It’s something of an understatement to say that cooking and the preparation of food have evolved a lot over the years, and the further back you go into history, the more alien cooking techniques and etiquette are going to seem to those of us living in the modern age. However, not all traditions born throughout the centuries have been entirely discredited; today’s example, Verjuice, is still a regularly used by cooks and chefs the world over.
The basic construction of Verjuice is fairly simple; it’s an incredibly acidic mixture comprising of juice from unripe Grapes, Crab Apples, or other especially sour fruits, with Lemon, Sorrel, or other herbs and spices sometimes added to deepen the flavour further. During the Middle Ages, it was used extensively across multiple countries and cultures within their cooking, either as an agent to help aid the Deglazing of certain foods, to be mixed into sauces, or even as a condiment in of itself. In this sense, Verjuice could be compared to Vinegar or even Wine in regards to it’s use throughout cooking, and could be considered something of a “specialist” food today. That said, it hasn’t fallen out of favour entirely; for starters, as far as Salad Dressings go, a Verjuice is often used as the “acidic” component within the dressing. This is largely owed to the practise of drinking Wine with meals; Verjuice and Wine are both acidic and have distinctly sour tastes, but the components that make up that flavour profile in both substances don’t clash with or overpower each other, instead actively complimenting one another when paired together whilst remaining somewhat distinct. It’s also thanks to the efforts of the cook Maggie Beer that Verjuice is going through something of a resurgence in popularity within South Australia.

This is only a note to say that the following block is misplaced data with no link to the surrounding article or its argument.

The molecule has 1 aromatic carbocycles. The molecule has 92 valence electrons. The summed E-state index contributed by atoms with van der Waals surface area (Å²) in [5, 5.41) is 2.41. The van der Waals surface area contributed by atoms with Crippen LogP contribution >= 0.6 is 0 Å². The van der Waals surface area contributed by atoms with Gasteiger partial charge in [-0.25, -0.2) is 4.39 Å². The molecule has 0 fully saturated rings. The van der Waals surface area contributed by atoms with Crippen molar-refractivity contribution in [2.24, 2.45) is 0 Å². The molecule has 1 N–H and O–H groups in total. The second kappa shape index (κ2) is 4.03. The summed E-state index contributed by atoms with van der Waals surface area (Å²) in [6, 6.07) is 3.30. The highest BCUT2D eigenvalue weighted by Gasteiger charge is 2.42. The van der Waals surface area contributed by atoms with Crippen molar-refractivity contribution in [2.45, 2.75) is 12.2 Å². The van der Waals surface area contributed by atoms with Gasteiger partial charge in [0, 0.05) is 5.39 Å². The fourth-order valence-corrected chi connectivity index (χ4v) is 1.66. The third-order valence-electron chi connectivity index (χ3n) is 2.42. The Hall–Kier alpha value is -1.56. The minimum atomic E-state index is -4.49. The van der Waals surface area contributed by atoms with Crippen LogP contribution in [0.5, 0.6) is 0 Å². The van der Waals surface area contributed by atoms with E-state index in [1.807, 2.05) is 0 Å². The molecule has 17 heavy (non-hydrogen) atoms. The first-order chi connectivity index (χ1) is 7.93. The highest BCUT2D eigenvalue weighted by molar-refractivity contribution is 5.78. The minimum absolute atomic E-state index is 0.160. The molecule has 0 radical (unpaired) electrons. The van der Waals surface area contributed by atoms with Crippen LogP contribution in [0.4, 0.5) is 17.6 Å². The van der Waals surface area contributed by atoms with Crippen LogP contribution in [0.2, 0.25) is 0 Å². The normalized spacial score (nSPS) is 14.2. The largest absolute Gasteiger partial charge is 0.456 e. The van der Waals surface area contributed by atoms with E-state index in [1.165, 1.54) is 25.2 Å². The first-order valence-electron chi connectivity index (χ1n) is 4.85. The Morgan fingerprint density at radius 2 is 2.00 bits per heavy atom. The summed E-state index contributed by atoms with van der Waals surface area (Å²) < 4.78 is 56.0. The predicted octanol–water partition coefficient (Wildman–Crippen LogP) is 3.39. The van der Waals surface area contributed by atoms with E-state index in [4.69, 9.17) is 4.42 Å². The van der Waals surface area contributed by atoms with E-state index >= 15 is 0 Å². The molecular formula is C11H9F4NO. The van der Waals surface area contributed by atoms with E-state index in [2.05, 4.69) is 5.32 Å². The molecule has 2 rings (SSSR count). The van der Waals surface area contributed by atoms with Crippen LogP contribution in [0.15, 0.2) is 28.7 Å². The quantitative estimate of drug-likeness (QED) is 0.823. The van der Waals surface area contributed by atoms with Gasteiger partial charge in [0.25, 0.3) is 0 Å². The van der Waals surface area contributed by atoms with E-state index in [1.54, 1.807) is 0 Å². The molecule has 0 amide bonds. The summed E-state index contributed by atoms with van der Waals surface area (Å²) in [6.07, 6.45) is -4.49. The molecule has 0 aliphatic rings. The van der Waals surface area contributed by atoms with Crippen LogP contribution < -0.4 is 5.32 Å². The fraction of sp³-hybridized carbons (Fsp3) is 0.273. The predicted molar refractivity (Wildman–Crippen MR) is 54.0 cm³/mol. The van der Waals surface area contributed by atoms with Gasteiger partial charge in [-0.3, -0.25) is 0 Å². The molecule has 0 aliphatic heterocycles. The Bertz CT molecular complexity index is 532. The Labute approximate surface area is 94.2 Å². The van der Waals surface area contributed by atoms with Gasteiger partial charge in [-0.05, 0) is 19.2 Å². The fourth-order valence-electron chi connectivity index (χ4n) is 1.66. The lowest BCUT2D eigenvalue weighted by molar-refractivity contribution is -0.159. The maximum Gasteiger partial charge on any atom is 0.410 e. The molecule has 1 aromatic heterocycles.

Perhaps the most notable usage of Verjuice in the modern world can be found within traditional recipes and practises among Central Asian and Middle Eastern countries. For example, Verjuice- or Husroum (حصرم) in Arabic- is used extensively throughout Syrian cuisine, and pertaining to old traditions, large portions of Verjuice produced in the country are actually prepared by the female members of land-owning clans, along with Olive Oil and Tomato Paste. Likewise, a number of dishes across both Northern Iranian and Azeri cuisine call for the addition of Verjuice- called ab-gooreh (آب غوره) in Persian- with perhaps it’s most famous application being in the Shirazi Salad, often considered the national Salad of Iran and frequently served as a standalone dish, a starter before meals, or as a side accompaniment to Kebabs and Steaks.
For some additional trivia, it is worth pointing out that Verjuice- or as it was often written in the past, Verjus- is a name that has been applied to other culinary components throughout history. Examples include it’s use as part of the regional french dialect Ardèche, wherein it describes a crab-apple based Cider, and an old Medieval recipe consisting of Grape sees preserved in salts was also known as Verjus, as documented by The Medieval Kitchen: Recipes from France and Italy.